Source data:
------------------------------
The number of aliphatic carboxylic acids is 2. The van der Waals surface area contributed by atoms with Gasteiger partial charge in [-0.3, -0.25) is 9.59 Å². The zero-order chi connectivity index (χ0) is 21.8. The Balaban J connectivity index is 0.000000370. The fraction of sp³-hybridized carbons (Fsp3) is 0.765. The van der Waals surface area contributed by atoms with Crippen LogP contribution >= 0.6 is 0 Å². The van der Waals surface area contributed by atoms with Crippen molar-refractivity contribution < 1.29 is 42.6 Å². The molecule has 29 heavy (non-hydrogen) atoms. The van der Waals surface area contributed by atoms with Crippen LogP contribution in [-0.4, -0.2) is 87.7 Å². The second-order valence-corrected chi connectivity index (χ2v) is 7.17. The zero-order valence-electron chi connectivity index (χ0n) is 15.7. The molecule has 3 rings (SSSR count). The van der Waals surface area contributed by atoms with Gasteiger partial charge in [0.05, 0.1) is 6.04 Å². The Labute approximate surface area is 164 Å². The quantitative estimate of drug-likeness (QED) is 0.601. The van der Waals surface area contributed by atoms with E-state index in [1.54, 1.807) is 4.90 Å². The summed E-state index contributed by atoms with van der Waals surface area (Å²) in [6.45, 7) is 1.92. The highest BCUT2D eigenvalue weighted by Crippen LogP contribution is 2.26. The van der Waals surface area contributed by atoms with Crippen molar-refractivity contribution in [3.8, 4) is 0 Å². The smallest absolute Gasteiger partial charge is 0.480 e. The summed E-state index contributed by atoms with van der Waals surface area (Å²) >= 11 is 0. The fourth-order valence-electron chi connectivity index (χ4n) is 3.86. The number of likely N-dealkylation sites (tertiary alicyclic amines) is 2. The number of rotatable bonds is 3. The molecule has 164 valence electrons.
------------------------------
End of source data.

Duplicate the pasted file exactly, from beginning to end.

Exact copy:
The number of aliphatic carboxylic acids is 2. The van der Waals surface area contributed by atoms with Gasteiger partial charge in [-0.3, -0.25) is 9.59 Å². The zero-order chi connectivity index (χ0) is 21.8. The Balaban J connectivity index is 0.000000370. The fraction of sp³-hybridized carbons (Fsp3) is 0.765. The van der Waals surface area contributed by atoms with Crippen LogP contribution >= 0.6 is 0 Å². The van der Waals surface area contributed by atoms with Crippen molar-refractivity contribution < 1.29 is 42.6 Å². The molecule has 29 heavy (non-hydrogen) atoms. The van der Waals surface area contributed by atoms with Crippen LogP contribution in [-0.4, -0.2) is 87.7 Å². The second-order valence-corrected chi connectivity index (χ2v) is 7.17. The zero-order valence-electron chi connectivity index (χ0n) is 15.7. The molecule has 3 rings (SSSR count). The van der Waals surface area contributed by atoms with Gasteiger partial charge in [0.05, 0.1) is 6.04 Å². The Labute approximate surface area is 164 Å². The quantitative estimate of drug-likeness (QED) is 0.601. The van der Waals surface area contributed by atoms with E-state index in [1.54, 1.807) is 4.90 Å². The summed E-state index contributed by atoms with van der Waals surface area (Å²) in [6.45, 7) is 1.92. The highest BCUT2D eigenvalue weighted by Crippen LogP contribution is 2.26. The van der Waals surface area contributed by atoms with Crippen molar-refractivity contribution in [3.8, 4) is 0 Å². The smallest absolute Gasteiger partial charge is 0.480 e. The summed E-state index contributed by atoms with van der Waals surface area (Å²) >= 11 is 0. The fourth-order valence-electron chi connectivity index (χ4n) is 3.86. The number of likely N-dealkylation sites (tertiary alicyclic amines) is 2. The number of rotatable bonds is 3. The molecule has 164 valence electrons.